The death of a 21-year-old Navy SEAL trainee in California was ruled a homicide by drowning, San Diego medical examiners revealed Wednesday in a development that could lead to charges against at least one training supervisor.
Seaman James "Derek" Lovelace died in May after he was taking part in a swimming drill in Coronado. Surveillance video showed that as Lovelace was struggling to tread water in combat fatigues, boots and a dive mask, one instructor dunked the trainee's head under the water at least twice and splashed him, investigators said. Witnesses said Lovelace's face turned purple and his lips were blue.
After he struggled for about five minutes, as his head went underwater several times, the instructor finally pulled him out. The trainee lost consciousness soon afterwards, and paramedics rushed him to a hospital where he was pronounced dead, Naval Special Warfare Center spokesman Lt. Trevor Davids said.
"Although the manner of death could be considered by some as an accident... it is our opinion that the actions, and inactions, of the instructors and other individuals involved were excessive and directly contributed to the death, and the manner of death is best classified as homicide," Deputy Medical Examiner Abubakr Marzouk and Forensic Pathology Fellow Kimi Verilhac wrote in a statement.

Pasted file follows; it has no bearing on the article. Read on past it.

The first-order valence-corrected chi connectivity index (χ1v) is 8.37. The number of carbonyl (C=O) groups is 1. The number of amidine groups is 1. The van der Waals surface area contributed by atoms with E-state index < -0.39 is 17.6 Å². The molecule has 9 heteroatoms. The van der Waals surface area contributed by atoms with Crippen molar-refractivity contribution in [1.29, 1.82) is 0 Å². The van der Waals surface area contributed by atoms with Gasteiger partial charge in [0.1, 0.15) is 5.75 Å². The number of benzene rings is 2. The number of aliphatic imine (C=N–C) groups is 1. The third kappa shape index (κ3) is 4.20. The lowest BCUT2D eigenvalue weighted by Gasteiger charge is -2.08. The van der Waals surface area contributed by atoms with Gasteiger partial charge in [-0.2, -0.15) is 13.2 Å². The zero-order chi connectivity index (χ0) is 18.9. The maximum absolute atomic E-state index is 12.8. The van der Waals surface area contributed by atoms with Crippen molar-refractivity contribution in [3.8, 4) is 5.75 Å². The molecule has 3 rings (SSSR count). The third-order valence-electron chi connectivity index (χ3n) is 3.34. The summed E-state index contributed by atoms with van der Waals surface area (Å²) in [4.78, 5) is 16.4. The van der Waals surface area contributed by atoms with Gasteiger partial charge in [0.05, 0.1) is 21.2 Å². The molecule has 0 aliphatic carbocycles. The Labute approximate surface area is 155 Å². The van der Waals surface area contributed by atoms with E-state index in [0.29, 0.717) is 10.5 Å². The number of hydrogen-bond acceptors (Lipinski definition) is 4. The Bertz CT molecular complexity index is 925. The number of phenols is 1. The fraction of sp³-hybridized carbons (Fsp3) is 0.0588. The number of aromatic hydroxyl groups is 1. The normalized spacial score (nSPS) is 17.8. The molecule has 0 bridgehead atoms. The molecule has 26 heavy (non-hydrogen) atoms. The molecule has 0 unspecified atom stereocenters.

"It is important to understand that 'homicide' refers to 'death at the hands of another' and a homicide is not inherently a crime," Naval Criminal Investigative Service spokesman Ed Buice responded. He said the Navy was still investigating and had not determined whether charges would be filed.
Davids said the instructor has been assigned administrative duties.
The medical examiners said a heart problem was a contributing factor to his death. Records also showed doctors previously had treated Lovelace for asthma.
The Navy briefly paused its training for SEAL candidates to review safety standards but did not change its pool exercises, Davids added.
The seaman was in his first week of training as a SEAL trainee after joining the Navy about six months earlier.
Lovelace was born in born in Landstuhl, Germany, and dreamed of becoming a SEAL, according to a death announcement from Whitehurst Powell Funeral Home and Southern Heritage Crematory in his home town of Crestview, Florida.
He enjoyed any activity on the water and played baseball at Crestview High School and Faulkner State Community College in Bay Minette, Alabama, according to the death announcement. Lovelace joined the Navy and graduated basic training on Jan. 28, 2016, in Great Lakes, Illinois.
His death came days after another Coronado-based SEAL — Navy Petty Officer 1st Class Charles Keating IV — was shot and killed during a gunbattle involving Islamic State fighters in Iraq.
The Associated Press contributed to this report.